Molar Mass

The molar mass of a compound is the total of the molar masses of its constituent atoms. The molar mass of an element is the mass given in the periodic table expressed in grams. This is the average atomic mass and takes into account the mass of each elements’ isotopes and their abundance.

The molar mass of NaCl is 58.44 g/mol because 22.99 g/mol (Na) + 35.45 g/mol (Ca) = 58.44 g/mol.
CaCl2: Ca, 40.08 g/mol; Cl, 35.45 g/mol
(1 × 40.08 g/mol) + (2 × 35.45 g/mol) = 110.98 g/mol

When a compound contains a polyatomic ion or a repeated unit, multiply the subscripts inside the parentheses by the subscript outside the parentheses:
Ca3(PO4)2: Ca, 40.08 g/mol; P, 30.97 g/mol; O, 15.99 g/mol
(3 × 40.08 g/mol) + (2 × 1 × 30.97 g/mol) + (2 × 4 × 15.99 g/mol) =

CH3(CH2)3Cl: C, 12.01 g/mol; H, 1.01 g/mol; Cl, 35.45 g/mol
(1 × 12.01 g/mol) + (3 × 1.01 g/mol) + (3 × 12.01 g/mol) + (3 × 2 × 12.01 g/mol) + (1 × 35.45 g/mol) = 92.58 g/mol

Others to try: XeF2 (169.29 g/mol), SnCl4 (260.51 g/mol), SnCl2 (189.61 g/mol), CO2 (44.01 g/mol), NH3 (17.04 g/mol)


The key to stoichiometry is to always convert everything to moles before you even begin. When you have found the answer you can always convert to mass or volume.
Here are some sequences with which to work in order to solve different types of problems:
1. Starting with the number of moles of one of the substances in the balanced chemical equation you can easily find the number of moles of one of the other substances using the relevant molar ratio. Make sure to put the substance you know on the bottom of the ratio and the substance you need to find on the top of the ratio before you multiply.
2. Starting with a mass requires a further step: convert that mass into a number of moles using the molar mass of the substance. Then simply follow the same steps used above.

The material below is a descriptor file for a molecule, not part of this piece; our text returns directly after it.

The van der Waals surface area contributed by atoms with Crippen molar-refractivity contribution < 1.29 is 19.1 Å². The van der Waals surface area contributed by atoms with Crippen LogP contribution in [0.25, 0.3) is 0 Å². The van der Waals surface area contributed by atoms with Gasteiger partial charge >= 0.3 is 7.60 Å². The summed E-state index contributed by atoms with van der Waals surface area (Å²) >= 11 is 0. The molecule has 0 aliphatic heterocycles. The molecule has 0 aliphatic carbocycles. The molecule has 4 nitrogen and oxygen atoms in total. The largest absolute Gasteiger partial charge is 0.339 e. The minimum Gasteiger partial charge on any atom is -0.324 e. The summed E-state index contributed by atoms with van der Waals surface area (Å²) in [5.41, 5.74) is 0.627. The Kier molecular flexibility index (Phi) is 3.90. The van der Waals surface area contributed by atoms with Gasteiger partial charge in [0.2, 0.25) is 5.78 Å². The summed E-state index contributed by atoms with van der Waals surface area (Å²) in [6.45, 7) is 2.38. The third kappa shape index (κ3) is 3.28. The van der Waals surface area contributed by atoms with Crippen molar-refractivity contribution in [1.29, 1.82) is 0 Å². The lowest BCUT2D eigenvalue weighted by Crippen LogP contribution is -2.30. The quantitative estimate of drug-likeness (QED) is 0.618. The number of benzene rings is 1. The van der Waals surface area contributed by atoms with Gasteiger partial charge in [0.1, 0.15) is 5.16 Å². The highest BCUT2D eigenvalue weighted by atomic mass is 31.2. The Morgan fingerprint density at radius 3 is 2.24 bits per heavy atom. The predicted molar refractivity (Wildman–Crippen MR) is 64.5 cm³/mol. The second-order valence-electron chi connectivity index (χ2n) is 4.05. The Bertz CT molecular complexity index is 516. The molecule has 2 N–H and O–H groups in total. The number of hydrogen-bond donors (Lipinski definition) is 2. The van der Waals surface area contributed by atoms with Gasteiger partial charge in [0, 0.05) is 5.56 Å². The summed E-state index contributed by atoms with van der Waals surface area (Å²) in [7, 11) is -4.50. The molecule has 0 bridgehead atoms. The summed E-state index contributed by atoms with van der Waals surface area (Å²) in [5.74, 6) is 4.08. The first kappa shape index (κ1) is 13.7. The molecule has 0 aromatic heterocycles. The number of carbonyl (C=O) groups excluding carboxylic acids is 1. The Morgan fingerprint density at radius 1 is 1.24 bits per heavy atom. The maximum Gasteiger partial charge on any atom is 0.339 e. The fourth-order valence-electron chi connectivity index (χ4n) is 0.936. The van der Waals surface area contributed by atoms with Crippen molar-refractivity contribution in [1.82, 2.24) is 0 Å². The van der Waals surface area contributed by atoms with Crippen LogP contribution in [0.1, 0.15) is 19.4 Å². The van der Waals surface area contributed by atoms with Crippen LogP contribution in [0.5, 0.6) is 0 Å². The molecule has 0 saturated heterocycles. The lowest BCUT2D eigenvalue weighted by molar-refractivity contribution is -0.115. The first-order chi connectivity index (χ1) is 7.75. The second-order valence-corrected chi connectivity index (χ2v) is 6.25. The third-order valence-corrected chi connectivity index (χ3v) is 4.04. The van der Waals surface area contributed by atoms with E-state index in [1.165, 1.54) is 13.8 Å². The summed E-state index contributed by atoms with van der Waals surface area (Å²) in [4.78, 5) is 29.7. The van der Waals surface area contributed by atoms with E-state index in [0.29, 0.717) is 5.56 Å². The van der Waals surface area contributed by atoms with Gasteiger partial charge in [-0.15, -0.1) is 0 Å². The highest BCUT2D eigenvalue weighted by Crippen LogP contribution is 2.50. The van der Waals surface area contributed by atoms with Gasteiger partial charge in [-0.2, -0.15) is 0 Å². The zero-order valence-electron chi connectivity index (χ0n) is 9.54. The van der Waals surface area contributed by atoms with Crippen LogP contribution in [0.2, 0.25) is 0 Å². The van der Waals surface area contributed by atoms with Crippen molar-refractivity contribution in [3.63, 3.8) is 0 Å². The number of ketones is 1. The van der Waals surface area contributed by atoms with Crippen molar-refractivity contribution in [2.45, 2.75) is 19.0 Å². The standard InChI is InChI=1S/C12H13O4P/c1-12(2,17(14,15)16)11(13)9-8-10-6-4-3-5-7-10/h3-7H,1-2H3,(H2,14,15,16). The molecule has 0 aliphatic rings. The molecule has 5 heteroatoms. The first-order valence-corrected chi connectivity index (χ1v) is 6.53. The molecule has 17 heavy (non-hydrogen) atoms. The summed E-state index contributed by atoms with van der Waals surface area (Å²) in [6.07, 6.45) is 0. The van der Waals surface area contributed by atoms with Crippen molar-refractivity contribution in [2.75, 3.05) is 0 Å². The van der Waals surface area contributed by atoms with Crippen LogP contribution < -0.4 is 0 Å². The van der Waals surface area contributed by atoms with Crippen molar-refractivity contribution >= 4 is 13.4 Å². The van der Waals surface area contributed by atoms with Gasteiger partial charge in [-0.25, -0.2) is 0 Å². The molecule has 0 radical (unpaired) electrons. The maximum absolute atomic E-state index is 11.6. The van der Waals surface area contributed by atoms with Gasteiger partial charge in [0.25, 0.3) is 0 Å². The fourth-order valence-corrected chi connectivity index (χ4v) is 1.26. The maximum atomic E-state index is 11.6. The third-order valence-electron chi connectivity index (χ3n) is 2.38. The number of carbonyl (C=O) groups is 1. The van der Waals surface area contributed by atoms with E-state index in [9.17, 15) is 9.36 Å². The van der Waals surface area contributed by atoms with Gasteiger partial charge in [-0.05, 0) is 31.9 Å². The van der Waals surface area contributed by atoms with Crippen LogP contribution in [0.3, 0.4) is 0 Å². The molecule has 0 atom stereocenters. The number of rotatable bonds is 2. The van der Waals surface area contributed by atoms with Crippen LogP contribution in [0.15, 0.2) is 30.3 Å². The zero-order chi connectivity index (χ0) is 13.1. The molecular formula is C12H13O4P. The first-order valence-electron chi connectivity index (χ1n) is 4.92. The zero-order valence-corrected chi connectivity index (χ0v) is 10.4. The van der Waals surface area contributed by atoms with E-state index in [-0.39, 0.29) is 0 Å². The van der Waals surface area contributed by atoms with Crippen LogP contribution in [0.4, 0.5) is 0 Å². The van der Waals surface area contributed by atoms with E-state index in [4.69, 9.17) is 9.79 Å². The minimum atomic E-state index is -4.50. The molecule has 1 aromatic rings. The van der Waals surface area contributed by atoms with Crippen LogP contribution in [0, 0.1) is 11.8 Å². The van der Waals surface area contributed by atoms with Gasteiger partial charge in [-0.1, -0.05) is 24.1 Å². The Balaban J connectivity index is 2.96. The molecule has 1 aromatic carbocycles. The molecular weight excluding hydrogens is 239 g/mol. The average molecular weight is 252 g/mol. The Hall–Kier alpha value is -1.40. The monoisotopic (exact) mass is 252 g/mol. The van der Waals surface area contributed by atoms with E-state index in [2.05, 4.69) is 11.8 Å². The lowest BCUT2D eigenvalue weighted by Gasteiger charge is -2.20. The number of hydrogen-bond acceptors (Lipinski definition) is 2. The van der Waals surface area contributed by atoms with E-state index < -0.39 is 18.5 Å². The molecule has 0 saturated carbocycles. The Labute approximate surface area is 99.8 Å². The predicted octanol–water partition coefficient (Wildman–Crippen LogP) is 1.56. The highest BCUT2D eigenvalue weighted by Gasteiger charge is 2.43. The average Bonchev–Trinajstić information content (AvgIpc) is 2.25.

3. If the answer required is a mass, simply convert the number of moles you find to the mass using the molar mass of the substance in question.
4. If you are given a volume and a density, simply find the mass using D = m/V and then calculate moles and complete the problem. Or simply use this five-step method:
  1. Write correct formulas for all reactants and products, and balance the resulting equation.
  2. Convert the quantities of some or all given or known substances (usually reactants) into moles.
  3. Use the coefficients in the balanced equation to calculate the number of moles of the sought or unknown quantities (usually products) in the problem.
  4. Using the calculated numbers of moles and the molar masses, convert the unknown quantities are required (usually grams).
  5. Check that your answer is reasonable in physical terms.
C3H8 + 5O2 → 3CO2 + 4H2O
Moles Example: You are told that a bottle contains 40 mol C3H8 (propane) and asked how many moles of O2 you would need to burn it all.
The molar ratio is 5 mol O2 to 1 mol C3H8.
40 mol C3H8 × 5 mol O2/1 mol C3H8 = 200 mol O2
Mass Example: Given 32 g of O2 and an excess of C3H8 how much water would the reaction produce, in grams?
Convert mass to moles: 32 g O2 × 1 mol/16 g = 2 mol O2
Use molar ratio (4 mol H2O to 5 mol O2) to find moles of water: 2 mol O2 × 4 mol H2O/5 mol O2 = 1.6 mol H2O
Convert moles back to mass: 1.6 mol H2O × 18.02 g/1 mol = 28.83 g
Others to try: S + 6HNO3 → H2SO4 + 6NO2 2H2O
starting w/14 g S; how many grams of HNO3 are needed? (165.07 g)
3 mol H2O produced; how many grams of S reacted? (48.098 g)
10.0 L NO2 produced (D = 2.05 g/L); how many moles of S reacted? (3.74 ×10-1 mol)

Last updated: Apr 29, 2008       Home